03/24/93              (H)   HES AT 03:00 PM CAPITOL 106                      
  ACTION NARRATIVE                                                             
  TAPE 93-44, SIDE A                                                           
  Number 000                                                                   
  CHAIR TOOHEY called the meeting to order at 3:07 p.m. and                    
  noted members present.  She announced the calendar, and                      
  brought HB 217 to the table.                                                 
  HB 217:  NATIVE CORPORATION DIVIDENDS TO MINORS                              
  Number 030                                                                   
  testified on HB 217 on behalf of Rep. MacLean, PRIME SPONSOR                 
  of the bill.  She read the sponsor statement, which is on                    
  file in the committee room.  In summary, the statement said                  
  the bill would require Native corporations to hold in an                     
  interest-bearing account dividends of minor shareholders who                 
  were in state custody.  The bill, requested by the                           
  Department of Health and Social Services, is an effort to                    
  ensure that dividends were spent only for the benefit of the                 
  MS. BUKOVICH said a letter from the Cook Inlet Regional                      
  Corp. (CIRI) raised two issues that could be addressed by                    
  HB 217.  First, CIRI requested an amendment to the bill that                 
  would allow the state to extend the same benefits to those                   
  Native minors living outside Alaska.  She said issues of                     
  jurisdiction might be difficult to address.  The second                      
  would be an amendment relating to distribution of funds when                 
  state custody terminates while the child is still a minor                    
  and no new custodian has been appointed.  She asked that the                 
  two amendments be referred to the House Judiciary Committee,                 
  the next committee of referral.                                              
  Number 090                                                                   
  REP. BUNDE asked whether the zero fiscal note was                            
  appropriate, as there were likely to be some expenses in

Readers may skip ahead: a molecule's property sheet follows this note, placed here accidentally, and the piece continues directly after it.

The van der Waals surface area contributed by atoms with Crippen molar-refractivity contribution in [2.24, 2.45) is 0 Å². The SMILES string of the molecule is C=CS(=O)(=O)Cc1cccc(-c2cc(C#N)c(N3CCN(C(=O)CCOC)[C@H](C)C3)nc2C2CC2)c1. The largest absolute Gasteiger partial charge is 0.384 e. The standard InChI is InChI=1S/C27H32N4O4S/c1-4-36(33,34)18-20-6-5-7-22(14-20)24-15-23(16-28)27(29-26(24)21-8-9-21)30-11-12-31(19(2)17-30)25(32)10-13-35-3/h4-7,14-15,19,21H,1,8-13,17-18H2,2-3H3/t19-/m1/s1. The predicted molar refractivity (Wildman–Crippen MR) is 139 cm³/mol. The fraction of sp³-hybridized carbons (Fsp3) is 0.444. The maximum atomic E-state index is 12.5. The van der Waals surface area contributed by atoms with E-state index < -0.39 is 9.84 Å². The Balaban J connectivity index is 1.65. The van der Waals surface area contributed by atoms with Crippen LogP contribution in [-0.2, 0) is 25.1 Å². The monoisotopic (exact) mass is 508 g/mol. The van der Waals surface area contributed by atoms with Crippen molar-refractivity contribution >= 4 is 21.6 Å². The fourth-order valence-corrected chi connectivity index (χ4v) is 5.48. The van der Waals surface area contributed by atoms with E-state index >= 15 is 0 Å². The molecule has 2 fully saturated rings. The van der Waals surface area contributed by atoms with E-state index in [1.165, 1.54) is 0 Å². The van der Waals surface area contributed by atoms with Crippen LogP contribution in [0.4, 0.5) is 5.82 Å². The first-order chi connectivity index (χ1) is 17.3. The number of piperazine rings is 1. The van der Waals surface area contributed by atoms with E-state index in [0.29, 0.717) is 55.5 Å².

administrating the accounts.                                                 
  Number 100                                                                   
  MS. BUKOVICH answered no, there would be no cost, as the                     
  accounts would be set up and maintained by Native                            
  (Rep. Brice arrived at 3:12 p.m.)                                            
  Number 106                                                                   
  AND SOCIAL SERVICES (DHSS), testified in Juneau in favor of                  
  HB 217.  He said the department strongly supported the bill,                 
  which would protect dividends of after-born children                         
  entering or leaving state custody.  The bill supports the                    
  department's mission to act in the best interests of                         
  children while enabling self-determination by allowing the                   
  corporations to act as childrens' fiduciaries.                               
  Number 117                                                                   
  REP. BUNDE asked how many children would be affected by                      
  HB 217.                                                                      
  MR. HINES said he did not know how many children were                        
  eligible for dividends from Native corporations.                             
  Number 135                                                                   
  REP. VEZEY asked if any Native corporations had elected to